The entire film takes place in one New York City night, and tells the story of Nick and Norah’s crazy adventure in finding Norah’s best friend. Along they way they are all trying to find the location of their favorite band’s secret performance. During the course of the night, they run into Norah’s pseudo boyfriend, see Brooklyn band Bishop Allen and even check out a drag queen show.

The filmmakers seem to be aiming for a sort of “After Hours” for modern teens, but director Peter Sollett is no Martin Scorsese and the film falls way short. It is littered with terrible romantic-comedy clichés, bad gay jokes and tasteless gross-out humor.

Indie rock is a prominent part of the film, but it never really feels authentic. It’s doubtful the filmmakers really care about the music they are featuring. Instead, they seem to just be using it for the sake of marketing. The indie rock angle helps obscure the fact that this is really just another bland teen comedy.

If you, like most of the film’s targeted teen demographic, aren’t expecting any sort of originality and are OK with the obvious homogenization of indie rock, you’ll probably enjoy the film. But for everyone else, it’s a no-go.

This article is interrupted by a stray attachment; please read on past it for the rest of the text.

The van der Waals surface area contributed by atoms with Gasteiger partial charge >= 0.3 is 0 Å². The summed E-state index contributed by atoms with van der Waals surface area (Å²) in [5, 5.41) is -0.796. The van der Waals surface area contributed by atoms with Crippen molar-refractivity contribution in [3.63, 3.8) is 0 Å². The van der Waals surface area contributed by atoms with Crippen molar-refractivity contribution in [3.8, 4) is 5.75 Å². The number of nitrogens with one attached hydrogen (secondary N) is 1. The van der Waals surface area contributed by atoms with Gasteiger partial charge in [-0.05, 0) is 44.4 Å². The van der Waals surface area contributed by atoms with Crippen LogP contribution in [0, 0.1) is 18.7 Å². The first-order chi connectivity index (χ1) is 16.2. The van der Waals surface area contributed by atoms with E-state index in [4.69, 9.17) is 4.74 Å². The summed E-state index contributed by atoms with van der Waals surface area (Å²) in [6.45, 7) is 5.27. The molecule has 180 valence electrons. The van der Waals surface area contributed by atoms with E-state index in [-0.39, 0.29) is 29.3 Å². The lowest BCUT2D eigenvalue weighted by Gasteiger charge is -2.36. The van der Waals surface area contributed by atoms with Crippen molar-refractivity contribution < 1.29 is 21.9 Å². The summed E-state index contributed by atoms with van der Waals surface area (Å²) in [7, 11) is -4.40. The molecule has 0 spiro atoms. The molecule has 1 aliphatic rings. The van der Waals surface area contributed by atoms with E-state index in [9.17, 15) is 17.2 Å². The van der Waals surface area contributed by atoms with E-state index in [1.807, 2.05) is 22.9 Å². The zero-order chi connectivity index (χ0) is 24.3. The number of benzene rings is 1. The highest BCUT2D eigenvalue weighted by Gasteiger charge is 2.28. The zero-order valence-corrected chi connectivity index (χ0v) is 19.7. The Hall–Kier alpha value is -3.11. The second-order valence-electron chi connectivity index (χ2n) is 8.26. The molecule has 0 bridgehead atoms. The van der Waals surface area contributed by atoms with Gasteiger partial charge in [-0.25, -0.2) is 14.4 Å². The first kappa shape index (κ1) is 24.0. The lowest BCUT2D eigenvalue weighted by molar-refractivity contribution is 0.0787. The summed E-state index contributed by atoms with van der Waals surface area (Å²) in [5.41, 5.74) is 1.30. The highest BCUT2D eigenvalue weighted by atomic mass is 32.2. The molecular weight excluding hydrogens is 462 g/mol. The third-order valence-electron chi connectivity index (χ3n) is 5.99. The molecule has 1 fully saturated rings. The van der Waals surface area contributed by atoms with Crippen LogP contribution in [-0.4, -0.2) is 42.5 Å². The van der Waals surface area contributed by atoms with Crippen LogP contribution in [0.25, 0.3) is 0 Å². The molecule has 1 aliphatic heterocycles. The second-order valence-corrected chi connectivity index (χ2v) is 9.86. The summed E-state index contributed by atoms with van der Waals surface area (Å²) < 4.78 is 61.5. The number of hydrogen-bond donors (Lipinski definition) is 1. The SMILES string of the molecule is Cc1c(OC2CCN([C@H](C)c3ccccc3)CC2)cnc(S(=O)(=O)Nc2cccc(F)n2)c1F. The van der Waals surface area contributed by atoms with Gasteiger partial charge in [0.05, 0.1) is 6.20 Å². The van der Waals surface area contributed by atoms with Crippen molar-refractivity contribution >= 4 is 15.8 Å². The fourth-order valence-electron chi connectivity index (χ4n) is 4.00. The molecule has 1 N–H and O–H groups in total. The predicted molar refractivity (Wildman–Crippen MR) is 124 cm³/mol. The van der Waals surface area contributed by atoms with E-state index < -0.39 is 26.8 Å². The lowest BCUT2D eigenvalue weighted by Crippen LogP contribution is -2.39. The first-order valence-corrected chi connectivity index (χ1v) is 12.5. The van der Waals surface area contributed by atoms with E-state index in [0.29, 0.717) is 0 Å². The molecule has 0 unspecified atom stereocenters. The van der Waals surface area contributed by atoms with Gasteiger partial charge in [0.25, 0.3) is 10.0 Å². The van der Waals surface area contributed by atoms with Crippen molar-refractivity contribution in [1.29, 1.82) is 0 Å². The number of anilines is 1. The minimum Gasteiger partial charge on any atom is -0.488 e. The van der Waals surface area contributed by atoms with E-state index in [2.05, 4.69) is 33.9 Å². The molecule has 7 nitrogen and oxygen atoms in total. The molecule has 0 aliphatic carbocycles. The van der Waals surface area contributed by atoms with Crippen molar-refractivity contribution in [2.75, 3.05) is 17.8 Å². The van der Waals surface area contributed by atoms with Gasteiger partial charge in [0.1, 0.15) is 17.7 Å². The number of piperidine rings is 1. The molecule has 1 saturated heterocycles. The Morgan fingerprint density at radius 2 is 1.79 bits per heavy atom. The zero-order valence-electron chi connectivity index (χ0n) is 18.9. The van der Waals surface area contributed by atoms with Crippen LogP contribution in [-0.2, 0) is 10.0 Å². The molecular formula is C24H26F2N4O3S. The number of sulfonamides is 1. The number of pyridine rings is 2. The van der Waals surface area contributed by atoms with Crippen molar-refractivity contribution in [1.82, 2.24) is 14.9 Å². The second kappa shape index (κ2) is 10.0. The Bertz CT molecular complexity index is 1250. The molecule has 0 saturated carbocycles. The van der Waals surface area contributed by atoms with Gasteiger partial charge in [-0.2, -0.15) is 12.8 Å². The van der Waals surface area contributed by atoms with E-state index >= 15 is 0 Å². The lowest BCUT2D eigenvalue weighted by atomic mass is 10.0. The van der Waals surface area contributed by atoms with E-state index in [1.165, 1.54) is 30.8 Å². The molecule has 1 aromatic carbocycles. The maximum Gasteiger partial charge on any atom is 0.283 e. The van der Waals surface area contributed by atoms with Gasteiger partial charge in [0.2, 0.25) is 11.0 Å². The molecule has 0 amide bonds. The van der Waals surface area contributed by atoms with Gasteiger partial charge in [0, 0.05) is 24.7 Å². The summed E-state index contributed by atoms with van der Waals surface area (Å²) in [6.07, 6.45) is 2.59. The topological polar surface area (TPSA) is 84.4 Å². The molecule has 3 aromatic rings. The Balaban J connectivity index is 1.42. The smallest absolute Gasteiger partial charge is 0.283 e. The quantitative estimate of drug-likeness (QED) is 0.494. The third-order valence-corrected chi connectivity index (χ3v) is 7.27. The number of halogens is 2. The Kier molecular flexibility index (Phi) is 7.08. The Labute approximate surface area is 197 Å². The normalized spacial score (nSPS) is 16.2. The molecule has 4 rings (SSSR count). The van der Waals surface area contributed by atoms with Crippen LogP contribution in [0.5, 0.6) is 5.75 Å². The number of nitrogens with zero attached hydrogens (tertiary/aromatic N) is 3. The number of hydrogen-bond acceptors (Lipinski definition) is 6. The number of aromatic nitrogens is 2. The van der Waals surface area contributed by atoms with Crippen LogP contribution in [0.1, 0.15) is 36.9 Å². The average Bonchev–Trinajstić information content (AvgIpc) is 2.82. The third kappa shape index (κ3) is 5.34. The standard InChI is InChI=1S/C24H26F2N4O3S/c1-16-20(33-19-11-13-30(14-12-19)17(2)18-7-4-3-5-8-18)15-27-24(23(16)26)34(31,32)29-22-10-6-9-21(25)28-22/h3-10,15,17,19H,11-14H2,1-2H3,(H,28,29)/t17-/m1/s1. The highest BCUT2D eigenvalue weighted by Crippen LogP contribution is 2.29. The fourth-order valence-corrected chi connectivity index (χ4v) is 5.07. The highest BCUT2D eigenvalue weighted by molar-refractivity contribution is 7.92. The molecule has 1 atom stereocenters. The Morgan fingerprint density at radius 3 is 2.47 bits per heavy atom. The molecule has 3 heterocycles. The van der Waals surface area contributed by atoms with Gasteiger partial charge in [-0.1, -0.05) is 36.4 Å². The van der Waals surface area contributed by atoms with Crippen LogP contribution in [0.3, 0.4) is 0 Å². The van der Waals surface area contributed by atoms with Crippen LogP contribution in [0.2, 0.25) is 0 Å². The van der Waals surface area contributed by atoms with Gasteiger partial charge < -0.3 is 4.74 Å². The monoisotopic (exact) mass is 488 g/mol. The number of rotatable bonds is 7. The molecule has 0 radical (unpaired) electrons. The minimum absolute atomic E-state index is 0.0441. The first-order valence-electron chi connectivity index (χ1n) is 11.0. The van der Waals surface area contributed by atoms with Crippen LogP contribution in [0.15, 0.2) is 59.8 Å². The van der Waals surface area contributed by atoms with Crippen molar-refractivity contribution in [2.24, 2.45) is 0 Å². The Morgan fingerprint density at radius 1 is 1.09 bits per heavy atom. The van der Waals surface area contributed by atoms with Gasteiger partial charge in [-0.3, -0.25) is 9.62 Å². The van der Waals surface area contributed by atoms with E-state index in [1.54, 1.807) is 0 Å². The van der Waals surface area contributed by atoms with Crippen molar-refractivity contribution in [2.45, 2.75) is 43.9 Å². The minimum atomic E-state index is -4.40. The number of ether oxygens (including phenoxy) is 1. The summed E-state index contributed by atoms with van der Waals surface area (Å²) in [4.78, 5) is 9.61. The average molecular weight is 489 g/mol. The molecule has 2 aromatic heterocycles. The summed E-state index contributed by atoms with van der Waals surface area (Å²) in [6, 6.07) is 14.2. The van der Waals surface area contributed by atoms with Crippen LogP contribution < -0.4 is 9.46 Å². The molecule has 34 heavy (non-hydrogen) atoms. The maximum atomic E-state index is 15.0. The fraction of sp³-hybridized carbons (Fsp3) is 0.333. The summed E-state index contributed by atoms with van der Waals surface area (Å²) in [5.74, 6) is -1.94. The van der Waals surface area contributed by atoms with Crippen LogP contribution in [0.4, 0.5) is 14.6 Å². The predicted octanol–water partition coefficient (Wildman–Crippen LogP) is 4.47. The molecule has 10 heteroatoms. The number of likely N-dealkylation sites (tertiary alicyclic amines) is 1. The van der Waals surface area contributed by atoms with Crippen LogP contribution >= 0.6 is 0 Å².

Originally published in the OCCC Pioneer on October 3rd, 2008.


If their name didn’t make it completely apparent, color is an important factor to Stillwater band Colourmusic.

Lead singer Roy Biv claims to be a descendent of Isaac Newton and writes songs based on Newton’s Theory of Color. Biv also claims to have a rare disorder called sythenasia in which he sees music visually in the form of colors. Whether any of that is true is irrelevant, as it has clearly had a huge impact on the band’s identity.

A great deal of hype has been built up around the band as of late, thanks in no small part to the band’s involvement with the Flaming Lips’ management company, World’s Fair.

That involvement has not only gotten the band opening slots for the Flaming Lips, but also for other World’s Fair bands like British Sea Power. World’s Fair and Great Society Records have just released Colourmusic’s debut full-length recording, “f, monday, orange, february, lunatic, 1 or 13.”

The album is filled with chant-like choruses and a strong Brit-pop vibe. It’s all very light-hearted, catchy and fun. But it’s also quite repetitive. Many of the songs sound alike, and after a few listens, the album’s shallowness is apparent.

Those familiar with the band will already know a number of these songs. The majority of the songs featured on the album have been released on their previous “Red” and “Yellow” EPs. Though these songs have been re-recorded, they still sound much the same.

“F, monday, orange, february, lunatic, 1 or 13” is a fun ride while it lasts, but it doesn’t really give the listener much reason to revisit it.